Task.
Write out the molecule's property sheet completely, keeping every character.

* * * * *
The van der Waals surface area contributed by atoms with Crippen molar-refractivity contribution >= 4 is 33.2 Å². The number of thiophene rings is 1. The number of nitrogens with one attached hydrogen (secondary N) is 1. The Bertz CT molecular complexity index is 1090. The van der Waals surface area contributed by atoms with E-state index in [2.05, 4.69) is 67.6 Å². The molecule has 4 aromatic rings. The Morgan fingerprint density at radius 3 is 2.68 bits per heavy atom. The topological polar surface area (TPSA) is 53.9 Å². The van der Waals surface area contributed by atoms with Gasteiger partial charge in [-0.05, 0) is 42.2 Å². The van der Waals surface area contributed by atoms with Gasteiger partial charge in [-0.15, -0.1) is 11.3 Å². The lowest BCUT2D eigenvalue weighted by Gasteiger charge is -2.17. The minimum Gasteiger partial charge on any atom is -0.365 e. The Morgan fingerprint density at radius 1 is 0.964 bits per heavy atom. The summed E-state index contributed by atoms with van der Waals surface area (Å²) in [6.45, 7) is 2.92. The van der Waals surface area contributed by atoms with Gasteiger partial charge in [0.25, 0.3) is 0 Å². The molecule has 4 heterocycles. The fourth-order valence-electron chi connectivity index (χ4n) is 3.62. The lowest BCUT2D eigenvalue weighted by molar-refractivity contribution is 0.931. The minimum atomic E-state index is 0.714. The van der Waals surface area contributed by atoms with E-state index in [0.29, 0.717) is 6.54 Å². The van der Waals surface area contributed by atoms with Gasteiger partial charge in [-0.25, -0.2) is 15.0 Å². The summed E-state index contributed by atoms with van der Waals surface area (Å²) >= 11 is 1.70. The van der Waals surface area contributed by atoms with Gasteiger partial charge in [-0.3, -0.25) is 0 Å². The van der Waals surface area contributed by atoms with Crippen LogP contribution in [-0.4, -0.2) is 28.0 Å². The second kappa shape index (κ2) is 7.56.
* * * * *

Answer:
The van der Waals surface area contributed by atoms with Crippen molar-refractivity contribution >= 4 is 33.2 Å². The number of thiophene rings is 1. The number of nitrogens with one attached hydrogen (secondary N) is 1. The Bertz CT molecular complexity index is 1090. The van der Waals surface area contributed by atoms with E-state index in [2.05, 4.69) is 67.6 Å². The molecule has 4 aromatic rings. The Morgan fingerprint density at radius 3 is 2.68 bits per heavy atom. The topological polar surface area (TPSA) is 53.9 Å². The van der Waals surface area contributed by atoms with Gasteiger partial charge in [-0.05, 0) is 42.2 Å². The van der Waals surface area contributed by atoms with Gasteiger partial charge in [-0.15, -0.1) is 11.3 Å². The lowest BCUT2D eigenvalue weighted by Gasteiger charge is -2.17. The minimum Gasteiger partial charge on any atom is -0.365 e. The Morgan fingerprint density at radius 1 is 0.964 bits per heavy atom. The summed E-state index contributed by atoms with van der Waals surface area (Å²) in [6.45, 7) is 2.92. The van der Waals surface area contributed by atoms with Gasteiger partial charge in [0.25, 0.3) is 0 Å². The molecule has 4 heterocycles. The fourth-order valence-electron chi connectivity index (χ4n) is 3.62. The lowest BCUT2D eigenvalue weighted by molar-refractivity contribution is 0.931. The minimum atomic E-state index is 0.714. The van der Waals surface area contributed by atoms with E-state index in [0.29, 0.717) is 6.54 Å². The van der Waals surface area contributed by atoms with Gasteiger partial charge in [-0.25, -0.2) is 15.0 Å². The summed E-state index contributed by atoms with van der Waals surface area (Å²) >= 11 is 1.70. The van der Waals surface area contributed by atoms with Gasteiger partial charge in [-0.3, -0.25) is 0 Å². The van der Waals surface area contributed by atoms with Crippen LogP contribution in [-0.4, -0.2) is 28.0 Å². The second kappa shape index (κ2) is 7.56.